hoibit 30th May 2008 01:19 AM

thanks for the help.

i had a student do a similar 'test' of what would have been the sixth pa04 but now i have 5 PA04's available. i do have a copy of the latest book that Apex publishes for their product line including the app notes. the issues that i am attempting to jump over are small but numerous. mostly to do with the mass of information that they try to throw at the reader. nothing really major, just enough to make me want to ask what others have accomplished in the past. and if there are any examples or schematics to peruse and ponder.

so, basically what i'm thinking is push-pull and use the 5th one as a subwoofer driver.

i also have access to a lpkf circuit board plotter and the associated cam program. you definitely have to get one of those.

i'm also trying to decide on cooling. i do have the oem heatsinks that have the optional water cooling passages. i have remachined the heatsinks to have hole spacings for two chips for each heatsink and am in the process of making a plate of copper plate with pocket to cover the bare side of the chip and to attach an additional copper cpu heatsink. the aim being very quiet yet with the ability to progressively add cooling fluid flow as needed to maintain a stable temperature.

but, let me of course state the obvious that i would ask if i was presented with such statements.

i do not listen at unrealistic levels. i twinge at the systems that seem to have pervaded the asphalt lately.

it would be nice to be able to drowned them out though.

so, long post and short ending question. are there any pitfalls that i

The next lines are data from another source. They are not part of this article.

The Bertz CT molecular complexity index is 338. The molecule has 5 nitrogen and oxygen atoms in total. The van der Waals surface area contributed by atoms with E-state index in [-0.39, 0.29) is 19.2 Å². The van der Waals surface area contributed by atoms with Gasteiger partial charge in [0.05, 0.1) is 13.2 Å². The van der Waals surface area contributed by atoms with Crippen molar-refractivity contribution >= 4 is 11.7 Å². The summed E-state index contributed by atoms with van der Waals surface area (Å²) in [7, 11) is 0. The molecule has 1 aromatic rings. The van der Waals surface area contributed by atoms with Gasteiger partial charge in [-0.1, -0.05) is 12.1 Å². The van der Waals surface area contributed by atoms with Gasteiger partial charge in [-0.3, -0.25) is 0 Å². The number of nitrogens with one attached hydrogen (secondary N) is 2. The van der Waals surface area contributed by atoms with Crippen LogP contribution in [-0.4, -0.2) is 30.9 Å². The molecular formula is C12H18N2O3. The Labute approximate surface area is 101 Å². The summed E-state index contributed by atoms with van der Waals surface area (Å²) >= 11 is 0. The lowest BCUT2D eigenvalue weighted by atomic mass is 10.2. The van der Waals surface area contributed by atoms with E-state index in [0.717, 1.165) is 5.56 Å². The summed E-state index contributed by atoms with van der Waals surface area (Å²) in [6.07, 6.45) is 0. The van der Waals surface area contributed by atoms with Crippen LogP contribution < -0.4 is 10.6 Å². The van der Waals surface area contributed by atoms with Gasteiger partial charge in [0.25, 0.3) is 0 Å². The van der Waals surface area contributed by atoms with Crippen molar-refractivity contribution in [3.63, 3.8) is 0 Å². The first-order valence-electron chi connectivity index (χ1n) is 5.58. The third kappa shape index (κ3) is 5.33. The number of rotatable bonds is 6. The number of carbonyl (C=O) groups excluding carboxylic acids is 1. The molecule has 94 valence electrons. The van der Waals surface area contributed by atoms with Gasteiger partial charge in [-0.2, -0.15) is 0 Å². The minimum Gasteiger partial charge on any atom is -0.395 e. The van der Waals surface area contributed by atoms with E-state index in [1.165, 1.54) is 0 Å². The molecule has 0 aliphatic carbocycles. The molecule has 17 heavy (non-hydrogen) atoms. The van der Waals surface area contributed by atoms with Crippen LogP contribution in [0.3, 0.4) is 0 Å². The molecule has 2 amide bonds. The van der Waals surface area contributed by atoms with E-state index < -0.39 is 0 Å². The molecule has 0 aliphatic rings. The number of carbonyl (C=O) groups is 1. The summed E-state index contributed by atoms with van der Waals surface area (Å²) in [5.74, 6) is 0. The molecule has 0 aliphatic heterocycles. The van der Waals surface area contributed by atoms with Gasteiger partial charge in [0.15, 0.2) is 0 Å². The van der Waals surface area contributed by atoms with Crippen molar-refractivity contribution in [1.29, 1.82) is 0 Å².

should consider that you may have already run into regarding protection caps, feedback, etc?

thanks much and wish me luck.

benchtester 1st June 2008 10:56 PM

Best wishes for you project.
I don't have very much advice since the Apex amps are just like regular op amps except more power.

For the PA19 they suggest avoiding high impedance feedback. For audio amps this can be simplified to using a 500 ohm (or less) on the gain (input) resistor. I only had 10x gain, so I had a 5000 ohm feedback resistor. It appears that this is less of an issue with the PA04, but I think it might be a good starting place.

As you will have read, use bypass caps close (within 1.5 inches) on the power pins. I would recommend film and or tantalum caps closest, and then a 1000uF electrolytic right after it.

You might want to limit the current to 1 amp until you have everything working right and playing music at low level. Then to change to the higher current limit for actual usage.

I can not remember having any troubles with getting the amps to work right.

Good luck and enjoy!

amos1 2nd January 2009 11:59 PM

If anybody needs some of these amps I have 5 new ones. Was going to build an amp, don't have the time now.

eboy2003 21st September 2009 12:53 AM

Just got a few PA19 try to build a headphone amp. Benchtester, could you email me the schematics of your pa19 amp? My email:

Many thanks!